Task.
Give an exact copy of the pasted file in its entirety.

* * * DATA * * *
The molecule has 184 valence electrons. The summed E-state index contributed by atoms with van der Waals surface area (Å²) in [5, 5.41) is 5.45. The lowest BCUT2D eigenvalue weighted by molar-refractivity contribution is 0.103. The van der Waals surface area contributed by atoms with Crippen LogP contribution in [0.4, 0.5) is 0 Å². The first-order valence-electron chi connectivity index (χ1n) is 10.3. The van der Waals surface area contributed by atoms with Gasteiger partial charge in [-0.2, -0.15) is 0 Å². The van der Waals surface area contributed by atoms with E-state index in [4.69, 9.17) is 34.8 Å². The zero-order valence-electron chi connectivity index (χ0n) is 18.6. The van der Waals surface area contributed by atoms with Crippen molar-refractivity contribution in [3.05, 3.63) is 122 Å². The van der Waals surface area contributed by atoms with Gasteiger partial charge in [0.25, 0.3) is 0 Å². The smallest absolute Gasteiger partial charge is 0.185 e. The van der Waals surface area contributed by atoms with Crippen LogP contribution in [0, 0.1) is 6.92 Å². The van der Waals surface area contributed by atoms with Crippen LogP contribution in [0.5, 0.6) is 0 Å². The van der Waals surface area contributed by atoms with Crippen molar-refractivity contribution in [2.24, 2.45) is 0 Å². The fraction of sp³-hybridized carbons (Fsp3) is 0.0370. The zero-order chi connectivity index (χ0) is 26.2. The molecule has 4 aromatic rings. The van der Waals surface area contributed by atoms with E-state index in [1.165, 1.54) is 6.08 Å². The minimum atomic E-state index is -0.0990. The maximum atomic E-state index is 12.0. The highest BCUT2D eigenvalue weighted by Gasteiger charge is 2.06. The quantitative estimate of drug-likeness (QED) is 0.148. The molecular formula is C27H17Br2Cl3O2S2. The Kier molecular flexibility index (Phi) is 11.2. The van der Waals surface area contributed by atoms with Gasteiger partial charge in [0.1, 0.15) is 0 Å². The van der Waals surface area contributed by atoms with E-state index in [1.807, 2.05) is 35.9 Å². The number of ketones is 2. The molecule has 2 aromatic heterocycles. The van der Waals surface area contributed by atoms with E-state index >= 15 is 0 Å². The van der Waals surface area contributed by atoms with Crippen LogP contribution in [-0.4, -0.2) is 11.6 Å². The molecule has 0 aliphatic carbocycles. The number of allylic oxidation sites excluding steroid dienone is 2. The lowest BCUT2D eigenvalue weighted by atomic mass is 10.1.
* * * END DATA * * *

The molecule has 184 valence electrons. The summed E-state index contributed by atoms with van der Waals surface area (Å²) in [5, 5.41) is 5.45. The lowest BCUT2D eigenvalue weighted by molar-refractivity contribution is 0.103. The van der Waals surface area contributed by atoms with Crippen LogP contribution in [0.4, 0.5) is 0 Å². The first-order valence-electron chi connectivity index (χ1n) is 10.3. The van der Waals surface area contributed by atoms with Gasteiger partial charge in [-0.2, -0.15) is 0 Å². The van der Waals surface area contributed by atoms with E-state index in [4.69, 9.17) is 34.8 Å². The zero-order valence-electron chi connectivity index (χ0n) is 18.6. The van der Waals surface area contributed by atoms with Crippen molar-refractivity contribution in [3.05, 3.63) is 122 Å². The van der Waals surface area contributed by atoms with Gasteiger partial charge in [0.25, 0.3) is 0 Å². The smallest absolute Gasteiger partial charge is 0.185 e. The van der Waals surface area contributed by atoms with Crippen LogP contribution in [0, 0.1) is 6.92 Å². The van der Waals surface area contributed by atoms with Crippen LogP contribution in [0.5, 0.6) is 0 Å². The van der Waals surface area contributed by atoms with Crippen molar-refractivity contribution in [2.24, 2.45) is 0 Å². The fraction of sp³-hybridized carbons (Fsp3) is 0.0370. The zero-order chi connectivity index (χ0) is 26.2. The molecule has 4 aromatic rings. The van der Waals surface area contributed by atoms with E-state index in [1.165, 1.54) is 6.08 Å². The minimum atomic E-state index is -0.0990. The maximum atomic E-state index is 12.0. The highest BCUT2D eigenvalue weighted by Gasteiger charge is 2.06. The quantitative estimate of drug-likeness (QED) is 0.148. The molecular formula is C27H17Br2Cl3O2S2. The Kier molecular flexibility index (Phi) is 11.2. The van der Waals surface area contributed by atoms with Gasteiger partial charge in [0.1, 0.15) is 0 Å². The van der Waals surface area contributed by atoms with E-state index in [1.807, 2.05) is 35.9 Å². The number of ketones is 2. The molecule has 2 aromatic heterocycles. The van der Waals surface area contributed by atoms with E-state index >= 15 is 0 Å². The van der Waals surface area contributed by atoms with Crippen LogP contribution in [-0.4, -0.2) is 11.6 Å². The molecule has 0 aliphatic carbocycles. The number of allylic oxidation sites excluding steroid dienone is 2. The lowest BCUT2D eigenvalue weighted by atomic mass is 10.1.